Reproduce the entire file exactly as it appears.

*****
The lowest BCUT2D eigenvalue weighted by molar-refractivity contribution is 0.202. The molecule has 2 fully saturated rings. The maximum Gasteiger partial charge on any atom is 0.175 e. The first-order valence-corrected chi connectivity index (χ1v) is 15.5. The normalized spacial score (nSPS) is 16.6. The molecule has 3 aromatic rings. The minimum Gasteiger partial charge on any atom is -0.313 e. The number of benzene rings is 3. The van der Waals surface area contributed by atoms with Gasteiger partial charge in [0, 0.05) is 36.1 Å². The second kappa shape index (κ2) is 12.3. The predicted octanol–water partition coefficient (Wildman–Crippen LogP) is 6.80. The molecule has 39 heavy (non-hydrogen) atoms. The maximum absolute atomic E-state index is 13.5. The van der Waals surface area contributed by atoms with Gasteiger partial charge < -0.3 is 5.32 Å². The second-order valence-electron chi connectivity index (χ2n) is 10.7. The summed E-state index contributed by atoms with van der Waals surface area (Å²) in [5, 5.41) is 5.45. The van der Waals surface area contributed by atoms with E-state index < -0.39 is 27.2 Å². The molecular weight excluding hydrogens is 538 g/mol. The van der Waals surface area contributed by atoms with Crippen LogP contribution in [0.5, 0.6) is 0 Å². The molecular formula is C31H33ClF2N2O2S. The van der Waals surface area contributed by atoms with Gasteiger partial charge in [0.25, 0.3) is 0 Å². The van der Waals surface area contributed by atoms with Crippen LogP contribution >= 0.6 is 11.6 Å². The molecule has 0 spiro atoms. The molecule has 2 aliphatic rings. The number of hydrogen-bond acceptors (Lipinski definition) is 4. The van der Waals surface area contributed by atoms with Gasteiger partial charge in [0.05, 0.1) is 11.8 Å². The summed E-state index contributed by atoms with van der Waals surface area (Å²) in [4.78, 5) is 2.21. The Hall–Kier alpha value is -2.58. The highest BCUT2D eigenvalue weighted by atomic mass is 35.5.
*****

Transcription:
The lowest BCUT2D eigenvalue weighted by molar-refractivity contribution is 0.202. The molecule has 2 fully saturated rings. The maximum Gasteiger partial charge on any atom is 0.175 e. The first-order valence-corrected chi connectivity index (χ1v) is 15.5. The normalized spacial score (nSPS) is 16.6. The molecule has 3 aromatic rings. The minimum Gasteiger partial charge on any atom is -0.313 e. The number of benzene rings is 3. The van der Waals surface area contributed by atoms with Gasteiger partial charge in [0, 0.05) is 36.1 Å². The second kappa shape index (κ2) is 12.3. The predicted octanol–water partition coefficient (Wildman–Crippen LogP) is 6.80. The molecule has 39 heavy (non-hydrogen) atoms. The maximum absolute atomic E-state index is 13.5. The van der Waals surface area contributed by atoms with Gasteiger partial charge < -0.3 is 5.32 Å². The second-order valence-electron chi connectivity index (χ2n) is 10.7. The summed E-state index contributed by atoms with van der Waals surface area (Å²) in [5, 5.41) is 5.45. The van der Waals surface area contributed by atoms with E-state index < -0.39 is 27.2 Å². The molecular weight excluding hydrogens is 538 g/mol. The van der Waals surface area contributed by atoms with Crippen LogP contribution in [0.5, 0.6) is 0 Å². The molecular formula is C31H33ClF2N2O2S. The van der Waals surface area contributed by atoms with Gasteiger partial charge in [0.25, 0.3) is 0 Å². The van der Waals surface area contributed by atoms with Crippen LogP contribution >= 0.6 is 11.6 Å². The molecule has 0 spiro atoms. The molecule has 2 aliphatic rings. The number of hydrogen-bond acceptors (Lipinski definition) is 4. The van der Waals surface area contributed by atoms with Gasteiger partial charge in [0.05, 0.1) is 11.8 Å². The summed E-state index contributed by atoms with van der Waals surface area (Å²) in [4.78, 5) is 2.21. The Hall–Kier alpha value is -2.58. The highest BCUT2D eigenvalue weighted by atomic mass is 35.5.